It turns out that a skunk wants a big bottle of French perfume . . . and a spider hopes to find a spinning wheel waiting for her on Christmas morning! Deborah Zemke's cheerful, expressive artwork is always a hit, and it's on full display in this fun Christmas wish list for the animal kingdom.
Drawing monsters is fiendishly fun in Mike Herrod's newest addition to his bestselling Comics to Go! series. The "invisible ink" pen and light reveal both the hidden images printed within the pages and the drawings and doodles kids create themselves. Fans of monsters can complete the comics or make up their own stories and will delight in the ghosts, goblins, witches, and vampires that fill the pages of this creepy collection.
How do animals say "Be my valentine"? Bees say it with flowers, seagulls by walking on the beach wing in wing, and cows with "moooosic." Die-cuts and flaps throughout reveal animals expressing their love in the cutest ways.
"If we want pizza and Grandma would rather have Chinese food, she will eat pizza. That's what grandmas are for." "If I stop for gas and it's self-serve, my granddaughter will hold the nozzle. If I'm washing my car, my grandson will help rinse it and wipe it dry. That's what grandchildren are for." A grandmother and her grandkids tell what makes the other special. This exuberant celebration of the love between grandmothers and their grandchildren will warm your heart and make you smile.
Just in time for summer vacation, this book of doodles will keep young travelers busy. Whether they're waiting at the airport, stuck in the backseat of the family car, or just taking some downtime on a camping trip, young artists will find endless hours of creative fun in this how-to book. A sturdy grayboard cover acts as a solid work space for drawing on the go, perforated pages provide ample paper for sketching, and the enclosed pen completes the package. This activity book is sure to become a favorite on your next trip, and will remain a popular companion on trips to come.
Mike Herrod's playful illustrations give the beginnings of many different stories, and it's up to the reader to complete them by adding just the right villain, musical instrument, ice cream cone. Once all the stories have endings, kids can make up their own comics from the start, using the blank pages at the end of the book. It's the perfect gift for an aspiring comics artist!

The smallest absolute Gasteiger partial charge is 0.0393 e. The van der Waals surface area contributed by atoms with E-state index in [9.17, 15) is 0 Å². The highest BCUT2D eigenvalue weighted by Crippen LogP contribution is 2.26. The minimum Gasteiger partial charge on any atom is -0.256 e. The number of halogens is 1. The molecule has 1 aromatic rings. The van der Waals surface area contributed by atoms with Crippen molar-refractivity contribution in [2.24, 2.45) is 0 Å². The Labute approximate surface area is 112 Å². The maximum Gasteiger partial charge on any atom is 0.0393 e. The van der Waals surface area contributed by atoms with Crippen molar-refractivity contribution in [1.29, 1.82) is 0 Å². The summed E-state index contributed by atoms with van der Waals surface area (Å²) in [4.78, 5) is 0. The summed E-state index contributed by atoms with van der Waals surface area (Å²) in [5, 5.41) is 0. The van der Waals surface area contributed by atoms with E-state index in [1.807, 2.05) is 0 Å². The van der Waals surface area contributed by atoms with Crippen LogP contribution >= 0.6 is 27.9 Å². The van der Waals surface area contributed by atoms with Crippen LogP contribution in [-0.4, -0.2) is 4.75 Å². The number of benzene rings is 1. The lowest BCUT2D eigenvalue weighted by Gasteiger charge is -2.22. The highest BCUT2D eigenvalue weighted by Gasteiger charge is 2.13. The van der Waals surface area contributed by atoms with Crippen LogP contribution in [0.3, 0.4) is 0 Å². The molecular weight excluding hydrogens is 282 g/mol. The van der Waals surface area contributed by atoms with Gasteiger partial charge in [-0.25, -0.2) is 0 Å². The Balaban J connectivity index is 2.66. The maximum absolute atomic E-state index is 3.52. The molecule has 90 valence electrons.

Step-by-step vocabulary-building doodles
What does “loquacious” mean? Or “bombastic”? Or “quagmire”? Best-selling doodle-dynamo Deborah Zemke has devised a groundbreaking mnemonic approach to learning—and remembering—the meanings of words. Zemke ingeniously depicts 101 of the most-used words on standardized tests. Perfect for studying and retaining
required vocabulary words, this doodle book is ideal for teachers, tutors, and parents who need a new and novel method to teach, reach, and motivate their students.
Is it a meatball? A basketball? A pearl? As the round hole through the pages of this book grows larger, readers will come closer and closer to guessing the identity of the object that's round like a ball, hot and cold, every color, always moving, and home to us all. With a simple text and glorious collage artwork, Lisa Campbell Ernst offers a gentle tribute to our planet and a timely reminder that we all need to take care of it.
"If we are late and miss the bus, Grandpa will drive us to school, even if he hasn't shaved. That's what grandpas are for."
"If my arms are empty, my grandchildren will fill them. That's what grandchildren are for."
What makes a grandfather special to his grandchildren and his grandchildren special to their grandfather? It's the little things that matter in this loving tribute to grandpas and grandkids everywhere. You'll love sharing this book with your own grandpa.